THE LANDMARK ARRIAN
James Romm - editor
Pantheon Books, NY. 2010, 503 pgs., copious maps, diagrams of the major battles, chronology, elaborate annotations, encyclopedic index, 19 informative appendices, annotated sources, and extensive bibliography. The editor, James Romm, provides important information and Paul Cartledge provides an informative introduction.
This is a marvelous book - the essential book now for the study of Alexander's campaigns. It is a complete new translation of Arrian's study of Alexander the Great's campaigns published with all the elaborate supporting material characteristic of these new "Landmark" editions. It joins the similar volumes of the works of Xenophon, Herodotus and Thycydides. Every place name in Arrian's text is shown on multiple maps keyed by a footnote to the text and included near the related text. In addition there are excellent general maps at the back of the volume. Every time an individual's name appears in the text there is a footnote identification. The appendices are written by experts and deal with many specific issues that expand the reader's knowledge of their subjects: such as, Arrian's sources, Ethnicity, Geographic notions, Macedonian army, Individual campaigns, Persian empire, and the like. Reference to these maps alone will be a great assistance to the reader of any other books on Alexander.
|Introduction - by Paul Cartledge. This is a discussion of Arrian's literary methods, and his sources. It also includes an extensive discussion of 'cultural identity in the Anabasis' - that is where the Macedonians Greeks or not? - and several other tangential issues.|
|Editors' preface - Professor Romm describes the special aspects of the Landmark series - the extensive maps and battle diagrams, the extensive footnotes and explainations. Professor Strassler discusses the Landmark methods in more detail. There follows an excellent chronological outline which gives the reader the ability quickly to match chapters and sections in Arrian's work with locations of the action and seasons of years.|
|In the following summary of Arrian's descriptions of Alexander's campaigns I have listed the battles, sieges and skirmishes. I count roughly 31 significant battles, 25 city sieges, and 21 skirmishes or minor battles. So many modern books on Alexander's campaigns only describe the four major battles and perhaps siege of Tyre. Arrian describes many of these smaller battles and sieges in great detail. He generally lays out the order of battle by naming units and often the commanders but not often the size of the unit. One disconcerting issue is that he will describe a battle making it sound like a really bloody affair, and then write that there were hardly any casulaties. And his estimates for the size of Persian forces in each battle are generally now considered much to large. Alexander has a very flexible army composed of many types of units and he uses them with great tactical skill. But Arrian also devotes many paragraphs to discussion of Alexander's personnel policies, command and control methods, religious observances, morale-building measures and much more. Alexander's constant attention to governing his expanding territories through despatch of 'satraps' is remarkable, as he continues his campaign eastward to India he is continually receiving dispatches and envoys from many western regions and is making and deposing his local governors in remote places. Also not mentioned in most modern accounts is the continual turnover of the fighting troops as veterans are returned home and new contingents arrive. However, as usual, the logistics measures, which must have been enormous, are only mentioned in passing. Arrian only mentions the war that took place in Greece as the Spartan king, Agis III, attempted to overthrow Macedonian hegemony. Arrian includes extensive digressions to describe geographical understanding, commenting on the views or many other authors. He does not spare Alexander from criticism in his repeated evaluations of Alexander's conduct. But this is a military book about a military campaign, not a biography of Alexander.|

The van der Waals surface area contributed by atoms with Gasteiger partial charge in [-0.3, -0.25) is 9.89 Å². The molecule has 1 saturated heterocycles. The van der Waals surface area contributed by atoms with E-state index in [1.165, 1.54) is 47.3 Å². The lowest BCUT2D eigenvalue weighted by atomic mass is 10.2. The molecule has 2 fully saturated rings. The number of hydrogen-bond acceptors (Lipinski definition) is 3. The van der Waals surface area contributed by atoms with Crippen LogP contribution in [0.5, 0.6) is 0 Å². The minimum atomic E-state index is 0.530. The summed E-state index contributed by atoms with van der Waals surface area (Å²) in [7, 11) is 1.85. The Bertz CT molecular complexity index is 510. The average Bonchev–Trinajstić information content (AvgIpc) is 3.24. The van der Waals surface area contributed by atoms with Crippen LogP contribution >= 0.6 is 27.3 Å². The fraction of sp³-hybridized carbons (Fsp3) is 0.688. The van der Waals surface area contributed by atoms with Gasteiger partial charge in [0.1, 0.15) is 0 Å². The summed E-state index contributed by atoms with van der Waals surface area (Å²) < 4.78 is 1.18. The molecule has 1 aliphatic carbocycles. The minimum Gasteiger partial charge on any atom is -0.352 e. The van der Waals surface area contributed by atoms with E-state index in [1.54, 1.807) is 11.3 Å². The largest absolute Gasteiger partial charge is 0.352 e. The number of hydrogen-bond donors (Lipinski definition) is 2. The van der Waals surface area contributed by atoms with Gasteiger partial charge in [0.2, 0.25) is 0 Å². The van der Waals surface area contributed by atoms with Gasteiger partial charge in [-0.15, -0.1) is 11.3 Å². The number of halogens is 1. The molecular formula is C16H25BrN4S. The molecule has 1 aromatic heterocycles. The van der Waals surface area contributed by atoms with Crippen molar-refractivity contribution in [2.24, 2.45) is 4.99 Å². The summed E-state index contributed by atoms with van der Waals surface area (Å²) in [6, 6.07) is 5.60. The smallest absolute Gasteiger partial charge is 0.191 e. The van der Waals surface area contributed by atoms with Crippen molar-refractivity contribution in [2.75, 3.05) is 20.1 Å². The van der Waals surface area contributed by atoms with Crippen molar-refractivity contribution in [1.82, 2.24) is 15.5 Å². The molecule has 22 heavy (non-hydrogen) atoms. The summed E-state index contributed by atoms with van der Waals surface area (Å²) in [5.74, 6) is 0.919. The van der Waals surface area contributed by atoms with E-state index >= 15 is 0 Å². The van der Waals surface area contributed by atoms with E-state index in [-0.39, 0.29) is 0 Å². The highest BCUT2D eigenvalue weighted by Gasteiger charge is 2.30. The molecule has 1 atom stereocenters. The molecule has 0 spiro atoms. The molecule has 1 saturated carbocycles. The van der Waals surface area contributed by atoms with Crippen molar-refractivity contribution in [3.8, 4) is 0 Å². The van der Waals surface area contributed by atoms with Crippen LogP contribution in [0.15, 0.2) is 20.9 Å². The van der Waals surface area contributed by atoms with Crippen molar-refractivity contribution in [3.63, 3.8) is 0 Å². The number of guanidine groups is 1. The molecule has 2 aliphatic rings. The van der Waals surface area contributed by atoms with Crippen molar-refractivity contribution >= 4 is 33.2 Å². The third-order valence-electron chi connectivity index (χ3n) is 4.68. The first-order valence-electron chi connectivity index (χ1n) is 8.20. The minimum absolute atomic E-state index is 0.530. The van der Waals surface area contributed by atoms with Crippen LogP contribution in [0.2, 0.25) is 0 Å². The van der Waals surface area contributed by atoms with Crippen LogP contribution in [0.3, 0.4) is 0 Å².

|Book One - 336 - 333 BC. The opening
Arrian mentions that he will rely mostly on the histories written by Ptolemy and Aristoboulos. He justifies his own presumption to undertake a new history of these momenteous events.
On the death of his father, Philip, Alexander immediately seeks and obtains the agreement of Greek cities except for Sparta that he lead an expedition against Persia. He first campaigns in Thrace to secure the rear area.
Battle at Haemus.
Battle against Triballoi
Attempted forced river crossing of Danube
Successful crossing and battle with Getae, destruction of their town
Battle with Illyrians
Siege of Pelion
Another battle with Illyrians